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A major housing development in Sandyford has been handed a 'mystifying' knock-back

Ires Reit was denied permission to build more than 450 apartments in south Dublin.

A DECISION to deny permission for a major housing development in south county Dublin shows that Ireland’s planning regime is “not fit for purpose”, one analyst has said.

Writing in an investor briefing note, Investec economist Philip O’Sullivan was highly critical of An Bord Pleanála’s decision to refuse Ires Reit planning approval for a 456-apartment project at Rockbrook in Sandyford.

The planning board upheld Dún Laoghaire-Rathdown County Council’s earlier refusal to grant permission for the development over height concerns.

“The history of the Rockbrook site is a case study of how Ireland’s planning regime is not fit for purpose,” O’Sullivan said.

Permission was granted in 2006 for 467 apartments to be built on the site. Preliminary works were carried out, but the project was stalled during the downturn.

Ires later applied to build nearly 500 apartments at Rockbrook but was refused permission. It scaled back the plan to include 456 units, with the apartments to be spread across three 12- to 14-storey blocks.

Dún Laoghaire-Rathdown County Council shot down those plans, saying the build would be “visually unacceptable at this location”. The property group – Ireland’s biggest private landlord – appealed the decision.

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However, An Bord Pleanála sided with the local council, believing the project would be “contrary to the statutory development plan for the area”.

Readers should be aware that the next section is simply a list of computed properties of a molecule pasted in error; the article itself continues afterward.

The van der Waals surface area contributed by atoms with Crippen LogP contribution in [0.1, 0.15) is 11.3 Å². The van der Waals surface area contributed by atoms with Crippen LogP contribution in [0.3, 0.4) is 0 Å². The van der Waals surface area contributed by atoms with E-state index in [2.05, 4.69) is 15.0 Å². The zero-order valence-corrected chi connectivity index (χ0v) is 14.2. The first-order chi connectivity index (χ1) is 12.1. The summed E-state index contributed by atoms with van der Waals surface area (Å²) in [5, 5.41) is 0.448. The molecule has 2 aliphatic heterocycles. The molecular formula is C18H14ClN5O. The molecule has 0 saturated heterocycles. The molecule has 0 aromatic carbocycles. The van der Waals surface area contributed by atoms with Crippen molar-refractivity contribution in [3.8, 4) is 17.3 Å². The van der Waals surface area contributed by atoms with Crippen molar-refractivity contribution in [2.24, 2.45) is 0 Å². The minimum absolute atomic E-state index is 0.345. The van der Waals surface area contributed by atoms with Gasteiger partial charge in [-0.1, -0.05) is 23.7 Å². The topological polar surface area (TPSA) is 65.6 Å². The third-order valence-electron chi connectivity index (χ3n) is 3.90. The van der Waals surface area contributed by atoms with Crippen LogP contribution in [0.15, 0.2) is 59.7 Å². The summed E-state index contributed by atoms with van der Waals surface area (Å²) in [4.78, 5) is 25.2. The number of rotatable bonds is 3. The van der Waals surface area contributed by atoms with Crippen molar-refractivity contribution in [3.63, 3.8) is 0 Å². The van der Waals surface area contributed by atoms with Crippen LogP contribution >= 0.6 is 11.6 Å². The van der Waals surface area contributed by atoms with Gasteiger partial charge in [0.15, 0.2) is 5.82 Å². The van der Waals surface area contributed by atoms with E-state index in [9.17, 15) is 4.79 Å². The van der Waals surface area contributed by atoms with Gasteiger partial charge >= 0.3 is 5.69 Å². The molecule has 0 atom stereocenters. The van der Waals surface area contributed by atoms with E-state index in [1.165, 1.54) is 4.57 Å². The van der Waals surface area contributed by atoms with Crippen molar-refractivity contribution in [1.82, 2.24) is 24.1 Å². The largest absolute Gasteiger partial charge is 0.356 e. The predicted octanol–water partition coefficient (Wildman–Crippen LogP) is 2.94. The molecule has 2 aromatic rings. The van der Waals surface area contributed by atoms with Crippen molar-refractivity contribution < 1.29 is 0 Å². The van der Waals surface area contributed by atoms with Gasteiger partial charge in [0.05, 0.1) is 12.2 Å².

O’Sullivan said the project would have played “a meaningful role” in alleviated a chronic lack of housing in the Sandyford area.

Citing council data, he said there were nearly 5,000 applicants on a social housing waiting list at the end of last year, while property listings website showed that there are currently 22 units available to rent in Sandyford.

“To this end, we are mystified as to how policymakers reached this decision,” O’Sulivan said.

Pundits at Davy stockbrokers said they expect Ires to resubmit new plans for a 350 to 400-unit project.

“We anticipate that Ires’s new plan will consider reducing the height of the apartment blocks towards 10 to 11 storeys each,” Davy analysts wrote in a note.

“We view this as a minor setback for the company but we expect the new plan to be successful.”

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Written by Conor McMahon and posted on

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